Essena O'Neill, a teenage Instagram star with more than 500,000 followers who decided to shut down her social media career in late October, said that her exit from chasing likes and shares made her feel "free."
But life after social media wasn't exactly easy, according to a lengthy newsletter O'Neill sent to her followers this week, a 6,000-word Jeremiad that addresses the backlash from strangers and friends that she received for her decision.
"I guess I became a trending topic," O'Neill wrote. "The girl crying saying she thought her whole life wasn't real - became a laughing stock." O'Neill also says she received death threats in the weeks following her decision to quit social media. She is 19 years old.
O'Neill's bridge-burning departure from social media gained significant attention after she deleted thousands of photos from her Instagram account, re-captioning a select few with commentary poking fun at how contrived some of her more popular photos were.
"NOT REAL LIFE," one caption of O'Neil posing on a dock in a long white dress read, "I didn't pay for the dress, took countless photos trying to look hot for Instagram." Her reworking of her Instagram account was accompanied by a tearful video, in which she explained the reason behind her decision.
O'Neill later deleted her Instagram account, according to the Guardian, as her decision to leave the life of a viral media star itself went viral. There are multiple mirror and impersonator accounts of O'Neill's re-captioned photos on the social network.
As we've written here before, O'Neill's decision to quit it all isn't unique for many heavy social media users, even among social media celebrities - those with large followings who in some cases are able to leverage their views into a paid career with ads and sponsorships. But O'Neill attracted a unique amount of attention for her decision to abandon the numbers game of social media content making. What her most recent newsletter makes clear is just how hard her extremely ambitious goal has been to actually achieve.
Originally, O'Neill planned to direct her fans to a new website called Let's Be Game Changers that seemed to function similarly to a social network, minus one key feature: It was devoid of the ability to "like" or count the views of her content or that of anyone else posting on the Let's be Game Changers Forum. Presumably, this was aimed at breaking the feedback loop that she said was at the heart of her own toxic social media experience.
The site was supposed to be place for "raw" thoughts, she wrote in a post explaining her new project. But that new site has been almost entirely cleared of content itself in recent weeks, and now redirects to O'Neill's personal site, which simply reads:
CURRENTLY WRITING FIRST BOOK
"YOUR PROBLEM IS HOW YOU ARE GOING TO SPEND THIS ONE AND PRECIOUS LIFE YOU HAVE BEEN ISSUED. WHETHER YOU'RE GOING TO SPEND IT TRYING TO LOOK GOOD AND CREATING THE ILLUSION THAT YOU HAVE POWER OVER CIRCUMSTANCES, OR WHETHER YOU ARE GOING TO TASTE IT, ENJOY IT AND FIND OUT THE TRUTH ABOUT WHO YOU ARE." ANNE LAMOTT
She addressed that in her recent newsletter too:
"I took down the site three weeks ago simply because I just couldn't be on the Internet. It felt toxic. It got to the point where I just wanted to write, the satire/memoir that I'm currently working on but more so fiction. Sci-fi novels have been my dream since I was 12.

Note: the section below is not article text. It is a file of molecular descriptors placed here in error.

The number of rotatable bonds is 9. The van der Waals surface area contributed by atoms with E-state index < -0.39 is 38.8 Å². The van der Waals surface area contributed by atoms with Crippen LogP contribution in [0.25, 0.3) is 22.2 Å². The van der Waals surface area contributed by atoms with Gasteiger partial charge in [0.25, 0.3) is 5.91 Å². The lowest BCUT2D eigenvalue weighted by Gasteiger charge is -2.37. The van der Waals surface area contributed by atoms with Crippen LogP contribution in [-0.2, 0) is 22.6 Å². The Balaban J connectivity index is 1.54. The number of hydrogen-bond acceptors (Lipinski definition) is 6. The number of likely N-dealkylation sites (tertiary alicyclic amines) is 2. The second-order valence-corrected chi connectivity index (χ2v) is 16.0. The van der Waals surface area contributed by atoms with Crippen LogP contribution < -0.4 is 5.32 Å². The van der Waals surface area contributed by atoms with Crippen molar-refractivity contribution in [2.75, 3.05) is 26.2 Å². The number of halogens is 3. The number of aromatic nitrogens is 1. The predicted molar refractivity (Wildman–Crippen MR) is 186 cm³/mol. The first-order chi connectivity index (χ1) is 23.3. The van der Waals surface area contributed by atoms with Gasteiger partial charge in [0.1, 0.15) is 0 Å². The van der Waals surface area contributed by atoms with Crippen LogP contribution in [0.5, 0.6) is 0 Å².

"Two weeks ago I donated all the funds raised to three different charities that resonated with me the most. I'm scared even sharing this will make me seem attention seeking all over again (I guess you can never win)."
Before simplifying her site, O'Neill had collected donations to fund her new venture, a move that some former fans, friends and media writers criticized as hypocritical. According to her newsletter, O'Neill now plans to get a job at a "local bar" to fund her new venture, which appears to be primarily focused on her planned book.
The lengthy newsletter was posted to Tumblr by one of its recipients, and is readable here:http://agirlnamedally.tumblr.com/post/136577427665/hello-can-anyone-please-make-this-email-from
A lot of it may read as extremely dramatic and mystifying to those who haven't been following the fallout over O'Neill's decision, given that the initial media attention to her story was overwhelmingly positive, with just a smattering of mildly dismissive responses.
New York Magazine did a good look recently at the very different way in which her announcement played out among teen social media users, and in particular, her former fellow social media celebrity friends, who seemed to feel personally admonished by O'Neill's pull-back-the-curtain moment. In particular, they took offense at the way in which she describes the weeks leading up to her decision, including a trip to Los Angeles, where she visited several other young social media celebrities. O'Neill's viral video describing her decision to walk away from social media includes anecdotes from her time in L.A.
Two of her former friends, Nina and Randa, 20-something twins who live in L.A. and run a YouTube channel together, said that O'Neill stayed with them just before she quit. They posted a video response to O'Neill, calling the whole thing "a hoax" and saying her epiphany was actually the result of a break-up with one of their friends. Nina and Randa's father even made a 24-minute video about the whole thing, disputing O'Neill's description of her time in Los Angeles.
"I don't regret what I said, sure I could have worded things differently, but I didn't think twice or even edit that viral video," O'Neill said in her newsletter.
"To those who took pleasure in creating videos or articles mocking who you think I am or my intentions, you have every right to have your own opinion," she added. "But maybe consider that actively shaming someone online can result in dark things that I know no one would ever want for someone else."
© 2016 The Washington Post